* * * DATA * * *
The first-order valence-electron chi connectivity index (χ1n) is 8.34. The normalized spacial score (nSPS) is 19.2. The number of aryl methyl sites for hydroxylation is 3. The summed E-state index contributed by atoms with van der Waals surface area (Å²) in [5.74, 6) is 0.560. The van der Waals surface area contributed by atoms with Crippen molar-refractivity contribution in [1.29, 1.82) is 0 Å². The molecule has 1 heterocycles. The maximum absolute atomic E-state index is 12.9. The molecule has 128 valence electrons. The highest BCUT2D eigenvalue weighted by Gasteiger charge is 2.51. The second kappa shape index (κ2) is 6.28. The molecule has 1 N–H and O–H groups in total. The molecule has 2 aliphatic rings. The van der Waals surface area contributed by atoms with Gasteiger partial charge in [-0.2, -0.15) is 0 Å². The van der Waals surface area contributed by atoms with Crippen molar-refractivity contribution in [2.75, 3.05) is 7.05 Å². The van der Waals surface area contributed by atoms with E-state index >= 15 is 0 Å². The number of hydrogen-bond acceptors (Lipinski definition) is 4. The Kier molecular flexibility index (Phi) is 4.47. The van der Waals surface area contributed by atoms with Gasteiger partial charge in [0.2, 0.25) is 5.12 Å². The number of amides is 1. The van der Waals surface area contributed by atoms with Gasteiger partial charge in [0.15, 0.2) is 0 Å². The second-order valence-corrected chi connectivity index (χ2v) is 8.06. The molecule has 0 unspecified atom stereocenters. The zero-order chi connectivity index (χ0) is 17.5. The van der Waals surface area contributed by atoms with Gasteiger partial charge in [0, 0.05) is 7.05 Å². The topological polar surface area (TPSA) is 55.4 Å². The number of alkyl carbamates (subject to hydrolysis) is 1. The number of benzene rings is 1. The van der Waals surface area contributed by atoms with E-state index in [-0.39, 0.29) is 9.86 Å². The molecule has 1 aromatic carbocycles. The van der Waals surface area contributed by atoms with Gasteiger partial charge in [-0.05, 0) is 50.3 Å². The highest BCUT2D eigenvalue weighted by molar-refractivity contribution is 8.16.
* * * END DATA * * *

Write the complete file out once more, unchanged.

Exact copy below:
The first-order valence-electron chi connectivity index (χ1n) is 8.34. The normalized spacial score (nSPS) is 19.2. The number of aryl methyl sites for hydroxylation is 3. The summed E-state index contributed by atoms with van der Waals surface area (Å²) in [5.74, 6) is 0.560. The van der Waals surface area contributed by atoms with Crippen molar-refractivity contribution in [1.29, 1.82) is 0 Å². The molecule has 1 heterocycles. The maximum absolute atomic E-state index is 12.9. The molecule has 128 valence electrons. The highest BCUT2D eigenvalue weighted by Gasteiger charge is 2.51. The second kappa shape index (κ2) is 6.28. The molecule has 1 N–H and O–H groups in total. The molecule has 2 aliphatic rings. The van der Waals surface area contributed by atoms with Gasteiger partial charge in [-0.2, -0.15) is 0 Å². The van der Waals surface area contributed by atoms with Crippen molar-refractivity contribution in [2.75, 3.05) is 7.05 Å². The van der Waals surface area contributed by atoms with E-state index >= 15 is 0 Å². The number of hydrogen-bond acceptors (Lipinski definition) is 4. The Kier molecular flexibility index (Phi) is 4.47. The van der Waals surface area contributed by atoms with Gasteiger partial charge in [0.2, 0.25) is 5.12 Å². The number of amides is 1. The van der Waals surface area contributed by atoms with Gasteiger partial charge in [0.15, 0.2) is 0 Å². The second-order valence-corrected chi connectivity index (χ2v) is 8.06. The molecule has 0 unspecified atom stereocenters. The zero-order chi connectivity index (χ0) is 17.5. The van der Waals surface area contributed by atoms with Gasteiger partial charge in [0, 0.05) is 7.05 Å². The topological polar surface area (TPSA) is 55.4 Å². The number of alkyl carbamates (subject to hydrolysis) is 1. The number of benzene rings is 1. The van der Waals surface area contributed by atoms with E-state index in [-0.39, 0.29) is 9.86 Å². The molecule has 1 aromatic carbocycles. The van der Waals surface area contributed by atoms with Gasteiger partial charge in [-0.05, 0) is 50.3 Å². The highest BCUT2D eigenvalue weighted by molar-refractivity contribution is 8.16.